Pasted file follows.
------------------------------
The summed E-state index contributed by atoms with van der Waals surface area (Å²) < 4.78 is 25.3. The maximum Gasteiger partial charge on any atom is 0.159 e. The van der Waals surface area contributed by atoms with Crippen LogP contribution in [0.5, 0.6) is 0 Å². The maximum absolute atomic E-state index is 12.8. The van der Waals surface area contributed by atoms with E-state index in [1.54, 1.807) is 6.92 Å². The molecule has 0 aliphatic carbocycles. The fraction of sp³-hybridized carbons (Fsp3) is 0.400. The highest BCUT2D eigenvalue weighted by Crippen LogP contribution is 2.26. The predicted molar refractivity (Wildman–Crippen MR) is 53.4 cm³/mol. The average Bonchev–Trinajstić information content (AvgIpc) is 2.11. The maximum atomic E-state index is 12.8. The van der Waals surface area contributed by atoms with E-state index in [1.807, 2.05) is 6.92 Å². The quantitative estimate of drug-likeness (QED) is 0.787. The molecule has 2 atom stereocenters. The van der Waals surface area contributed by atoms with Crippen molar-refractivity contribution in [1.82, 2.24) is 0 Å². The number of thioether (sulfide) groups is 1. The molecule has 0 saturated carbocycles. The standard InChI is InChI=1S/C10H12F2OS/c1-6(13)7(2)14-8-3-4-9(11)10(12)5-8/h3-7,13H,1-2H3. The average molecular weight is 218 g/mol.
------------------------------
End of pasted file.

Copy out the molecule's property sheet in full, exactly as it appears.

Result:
The summed E-state index contributed by atoms with van der Waals surface area (Å²) < 4.78 is 25.3. The maximum Gasteiger partial charge on any atom is 0.159 e. The van der Waals surface area contributed by atoms with Crippen LogP contribution in [0.5, 0.6) is 0 Å². The maximum absolute atomic E-state index is 12.8. The van der Waals surface area contributed by atoms with E-state index in [1.54, 1.807) is 6.92 Å². The molecule has 0 aliphatic carbocycles. The fraction of sp³-hybridized carbons (Fsp3) is 0.400. The highest BCUT2D eigenvalue weighted by Crippen LogP contribution is 2.26. The predicted molar refractivity (Wildman–Crippen MR) is 53.4 cm³/mol. The average Bonchev–Trinajstić information content (AvgIpc) is 2.11. The maximum atomic E-state index is 12.8. The van der Waals surface area contributed by atoms with E-state index in [1.807, 2.05) is 6.92 Å². The quantitative estimate of drug-likeness (QED) is 0.787. The molecule has 2 atom stereocenters. The van der Waals surface area contributed by atoms with Crippen molar-refractivity contribution in [1.82, 2.24) is 0 Å². The number of thioether (sulfide) groups is 1. The molecule has 0 saturated carbocycles. The standard InChI is InChI=1S/C10H12F2OS/c1-6(13)7(2)14-8-3-4-9(11)10(12)5-8/h3-7,13H,1-2H3. The average molecular weight is 218 g/mol.